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PRUTICKA v. POSNER

February 23, 1989

GINGER PRUTICKA, Plaintiff,
v.
CHARLES POSNER, Defendant



The opinion of the court was delivered by: WOLIN

 This is an action pursuant to 42 U.S.C. § 1983 for alleged violation of plaintiff's asserted right to a public housing preference. Before the Court are plaintiff's and defendant's cross-motions for summary judgment. The Court will deny the cross-motions.

 BACKGROUND

 On January 4, 1986, plaintiff Ginger Pruticka filed an application for public housing with the Bayonne Housing Authority ("BHA"), of which defendant Charles Posner is the Executive Director. She had recently become estranged from her husband John Pruticka and was living sometimes with relatives and sometimes out of a car. Although defendant has offered evidence that plaintiff's husband had custody of their daughter Lisa at the time, plaintiff alleges that she in fact had custody of Lisa at the time or alternatively, that she would have been able to obtain custody of Lisa had she been afforded public housing.

 On July 30, 1987, plaintiff filed another application with the BHA, in which she applied for housing for herself only. On that application Pruticka listed her monthly income as $ 210 and her monthly rent as $ 525. She stated that she was about to be without housing because of her inability to afford the rent. Again, there is dispute as to whether or not plaintiff had custody of Lisa at the time of the second application. Although the BHA initially declined this second request for housing, it is undisputed that after Amanda's birth some six months following the submission of the July 1987 application the BHA did make an offer of Section 8 existing housing assistance to plaintiff. This offer plaintiff declined. Thereafter she brought the instant action for declaratory and injunctive relief, damages and attorney's fees. Subsequently plaintiff accepted an offer of housing from the BHA. The instant action has proceeded on plaintiff's claim for damages.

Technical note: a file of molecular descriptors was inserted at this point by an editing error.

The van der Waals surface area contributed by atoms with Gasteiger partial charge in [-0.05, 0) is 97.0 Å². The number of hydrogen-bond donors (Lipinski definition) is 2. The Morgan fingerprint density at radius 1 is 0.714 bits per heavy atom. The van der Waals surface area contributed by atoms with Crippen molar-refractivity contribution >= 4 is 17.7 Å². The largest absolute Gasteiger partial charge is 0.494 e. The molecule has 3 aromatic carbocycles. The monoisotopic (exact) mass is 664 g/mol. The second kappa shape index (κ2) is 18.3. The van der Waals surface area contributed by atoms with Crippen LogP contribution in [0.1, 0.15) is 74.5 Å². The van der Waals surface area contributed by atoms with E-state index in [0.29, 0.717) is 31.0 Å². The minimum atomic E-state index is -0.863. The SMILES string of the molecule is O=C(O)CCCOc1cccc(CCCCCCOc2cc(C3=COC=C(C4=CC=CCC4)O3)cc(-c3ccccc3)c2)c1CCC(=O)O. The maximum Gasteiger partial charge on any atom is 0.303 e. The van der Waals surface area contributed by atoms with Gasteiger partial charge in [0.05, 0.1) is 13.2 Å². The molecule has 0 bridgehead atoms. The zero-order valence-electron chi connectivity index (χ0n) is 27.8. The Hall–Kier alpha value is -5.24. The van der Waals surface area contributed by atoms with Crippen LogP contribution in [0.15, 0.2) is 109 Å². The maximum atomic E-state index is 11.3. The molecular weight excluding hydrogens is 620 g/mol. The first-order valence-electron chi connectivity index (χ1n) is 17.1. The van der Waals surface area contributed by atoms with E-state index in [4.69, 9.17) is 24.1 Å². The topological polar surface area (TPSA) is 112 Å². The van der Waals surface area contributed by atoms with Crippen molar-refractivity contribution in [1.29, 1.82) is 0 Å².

DISCUSSION

 The statute under which plaintiff has brought suit, 42 U.S.C. § 1983, provides in part as follows:

 
Every person who, under color of any statute, ordinance, regulation, custom, or usage, of any State . . . subjects, or causes to be subjected, any citizen of the United States . . . to the deprivation of any rights, privileges, or immunities secured by the Constitution and laws, shall be liable to the party injured in an action at law, suit in equity, or other proper proceeding for redress.

 Plaintiff claims two grounds on which she was allegedly deprived of "rights, privileges, or immunities" secured by the Constitution and laws of the United States, the first of which is based on the United States Housing Act of 1937 ("Housing Act"), as amended and codified in part at 42 U.S.C. §§ 1437-1437j, and the second of which is based on that Act in conjunction with the Due Process Clause of the Fourteenth Amendment. Pruticka alleges a direct violation of the Housing Act because of defendant's failure to grant her a housing preference despite her homelessness at the time of her January 1986 application and the fact that she paid more than 50% of her income to rent as of her July 1987 application. For her asserted due process violation, plaintiff alleges that she had a property right under the BHA's own tenant selection criteria enacted pursuant to the Housing Act and 24 C.F.R. § 960.204 and that she was not granted a hearing before or after defendant's denial of her request. It is important to note that the first asserted ground for relief under § 1983 does not depend on the Due Process Clause but relies directly on the alleged violation of plaintiff's statutory rights. Therefore, whether an appropriate hearing was held is of no issue to the first asserted basis for relief, although it is of issue to the second asserted basis.